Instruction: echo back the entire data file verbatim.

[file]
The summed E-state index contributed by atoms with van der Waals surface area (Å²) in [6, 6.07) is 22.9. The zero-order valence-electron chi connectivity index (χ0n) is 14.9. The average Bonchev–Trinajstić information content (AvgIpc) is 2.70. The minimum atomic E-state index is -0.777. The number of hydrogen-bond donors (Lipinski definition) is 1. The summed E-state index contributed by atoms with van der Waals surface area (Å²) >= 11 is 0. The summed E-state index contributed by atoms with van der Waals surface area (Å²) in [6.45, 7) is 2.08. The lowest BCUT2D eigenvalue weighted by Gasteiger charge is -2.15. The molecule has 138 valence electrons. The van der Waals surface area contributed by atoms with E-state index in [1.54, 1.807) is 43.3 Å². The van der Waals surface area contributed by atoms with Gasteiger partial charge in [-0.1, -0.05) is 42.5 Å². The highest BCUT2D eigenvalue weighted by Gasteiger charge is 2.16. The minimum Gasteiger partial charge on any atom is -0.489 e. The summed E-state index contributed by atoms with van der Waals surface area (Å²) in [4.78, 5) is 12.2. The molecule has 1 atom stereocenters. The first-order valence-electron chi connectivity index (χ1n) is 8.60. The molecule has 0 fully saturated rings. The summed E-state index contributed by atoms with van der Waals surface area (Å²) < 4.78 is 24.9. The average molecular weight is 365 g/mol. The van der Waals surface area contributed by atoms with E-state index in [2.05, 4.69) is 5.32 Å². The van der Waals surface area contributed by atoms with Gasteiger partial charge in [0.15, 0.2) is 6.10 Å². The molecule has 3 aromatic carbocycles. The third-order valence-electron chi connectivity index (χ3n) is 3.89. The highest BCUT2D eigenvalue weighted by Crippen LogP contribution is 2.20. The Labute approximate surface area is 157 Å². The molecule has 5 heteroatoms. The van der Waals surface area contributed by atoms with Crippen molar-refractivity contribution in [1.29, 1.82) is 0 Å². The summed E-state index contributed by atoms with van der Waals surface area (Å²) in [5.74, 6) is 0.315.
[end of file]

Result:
The summed E-state index contributed by atoms with van der Waals surface area (Å²) in [6, 6.07) is 22.9. The zero-order valence-electron chi connectivity index (χ0n) is 14.9. The average Bonchev–Trinajstić information content (AvgIpc) is 2.70. The minimum atomic E-state index is -0.777. The number of hydrogen-bond donors (Lipinski definition) is 1. The summed E-state index contributed by atoms with van der Waals surface area (Å²) >= 11 is 0. The summed E-state index contributed by atoms with van der Waals surface area (Å²) in [6.45, 7) is 2.08. The lowest BCUT2D eigenvalue weighted by Gasteiger charge is -2.15. The molecule has 138 valence electrons. The van der Waals surface area contributed by atoms with E-state index in [1.54, 1.807) is 43.3 Å². The van der Waals surface area contributed by atoms with Gasteiger partial charge in [-0.1, -0.05) is 42.5 Å². The highest BCUT2D eigenvalue weighted by Gasteiger charge is 2.16. The minimum Gasteiger partial charge on any atom is -0.489 e. The summed E-state index contributed by atoms with van der Waals surface area (Å²) in [4.78, 5) is 12.2. The molecule has 1 atom stereocenters. The first-order valence-electron chi connectivity index (χ1n) is 8.60. The molecule has 0 fully saturated rings. The summed E-state index contributed by atoms with van der Waals surface area (Å²) < 4.78 is 24.9. The average molecular weight is 365 g/mol. The van der Waals surface area contributed by atoms with E-state index in [2.05, 4.69) is 5.32 Å². The van der Waals surface area contributed by atoms with Gasteiger partial charge in [0.15, 0.2) is 6.10 Å². The molecule has 3 aromatic carbocycles. The third-order valence-electron chi connectivity index (χ3n) is 3.89. The highest BCUT2D eigenvalue weighted by Crippen LogP contribution is 2.20. The Labute approximate surface area is 157 Å². The molecule has 5 heteroatoms. The van der Waals surface area contributed by atoms with Crippen molar-refractivity contribution in [1.29, 1.82) is 0 Å². The summed E-state index contributed by atoms with van der Waals surface area (Å²) in [5.74, 6) is 0.315.